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February 14-21 Is Congenital Heart Disease Week

Congenital Heart Congenital heart defects (CHD) are heart conditions that a baby is born with. These conditions can affect the heart’s shape or how it works, or both.

Congenital heart defects are the most common types of birth defects. Birth defects are health conditions that a baby is born with that change the shape or function of one or more parts of the body. They can cause problems in overall health, how the body develops, or in how the body works.

Nearly one in 100 babies (about 1 percent or 40,000 babies) is born with a heart defect in the United States each year. There are 35 different types of CHD. Many heart defects don’t need treatment or can be fixed easily, but some, like critical congenital heart disease, can cause serious health problems or death.

What causes congenital heart defects?
Heart defects develop in the early weeks of pregnancy when the heart is forming, often before you know you’re pregnant. We’re not sure what causes most congenital heart defects, but these things may play a role:

Medical conditions in mom
• Diabetes, a medical condition in which your body has too much sugar (called glucose) in your blood
• Lupus, an autoimmune disorder. Autoimmune disorders are health conditions that happen when antibodies (cells in the body that fight off infections) attack healthy tissue just about anywhere in the body by mistake. Lupus may cause problems with a person’s heartbeat.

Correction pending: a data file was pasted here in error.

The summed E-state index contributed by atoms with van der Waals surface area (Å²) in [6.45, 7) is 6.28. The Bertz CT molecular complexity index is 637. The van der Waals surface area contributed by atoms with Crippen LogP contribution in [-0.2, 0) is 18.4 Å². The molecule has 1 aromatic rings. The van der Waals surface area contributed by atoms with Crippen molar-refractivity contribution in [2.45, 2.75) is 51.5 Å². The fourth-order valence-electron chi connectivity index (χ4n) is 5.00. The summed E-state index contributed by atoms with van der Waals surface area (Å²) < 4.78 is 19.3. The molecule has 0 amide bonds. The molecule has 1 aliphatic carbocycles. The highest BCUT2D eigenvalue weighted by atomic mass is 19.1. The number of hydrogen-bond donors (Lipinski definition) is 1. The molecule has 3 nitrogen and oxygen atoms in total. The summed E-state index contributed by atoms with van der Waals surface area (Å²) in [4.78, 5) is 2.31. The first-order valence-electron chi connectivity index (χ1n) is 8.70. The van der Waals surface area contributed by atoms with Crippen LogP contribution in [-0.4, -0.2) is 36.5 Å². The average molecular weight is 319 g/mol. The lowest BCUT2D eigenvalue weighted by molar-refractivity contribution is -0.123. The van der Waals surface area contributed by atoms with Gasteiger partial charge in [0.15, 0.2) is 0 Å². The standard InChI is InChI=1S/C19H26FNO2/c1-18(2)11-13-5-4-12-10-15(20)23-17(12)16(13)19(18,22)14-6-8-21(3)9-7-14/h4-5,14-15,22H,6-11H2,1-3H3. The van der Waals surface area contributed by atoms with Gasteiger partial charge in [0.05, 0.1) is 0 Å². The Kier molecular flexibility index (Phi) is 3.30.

• Rubella (German measles) in the first 3 months of pregnancy
• Being obese (very overweight). An obese person has a body mass index (also called BMI) over 30.
• Phenylketonuria (PKU) and not following the PKU meal plan

Conditions in your everyday life (lifestyle and environment)
Some things in your life and environment (where and how you live) may increase your chances of having a baby with congenital heart defects. These include:
• Smoking before or during pregnancy
• Drinking alcohol during pregnancy
• Taking certain medicines. Tell your provider about any medicine you take. This includes prescription medicine, over-the counter medicine, herbal products and supplements. Some medicines used to treat conditions, like acne, seizures or bipolar disorder (a kind of mental illness), may increase your baby’s risk of congenital heart defects. You may need to stop taking a medicine or switch to another medicine during pregnancy. Don’t stop taking any prescription medicine without your provider’s OK.

Signs and Symptoms
After birth, signs and symptoms of heart defects can include:
• Fast breathing
• Gray or blue skin coloring
• Fatigue (feeling tired all of the time)
• Slow weight gain
• Swollen belly, legs or puffiness around the eyes
• Trouble breathing while feeding
• Sweating, especially while feeding
• Abnormal heart murmur (extra or abnormal sounds heard during a heartbeat)
• If your baby shows any of these signs or symptoms, call her health care provider right away.

If your baby’s health care provider thinks your baby has a congenital heart defect or CCHD, they can refer you to a pediatric cardiologist.

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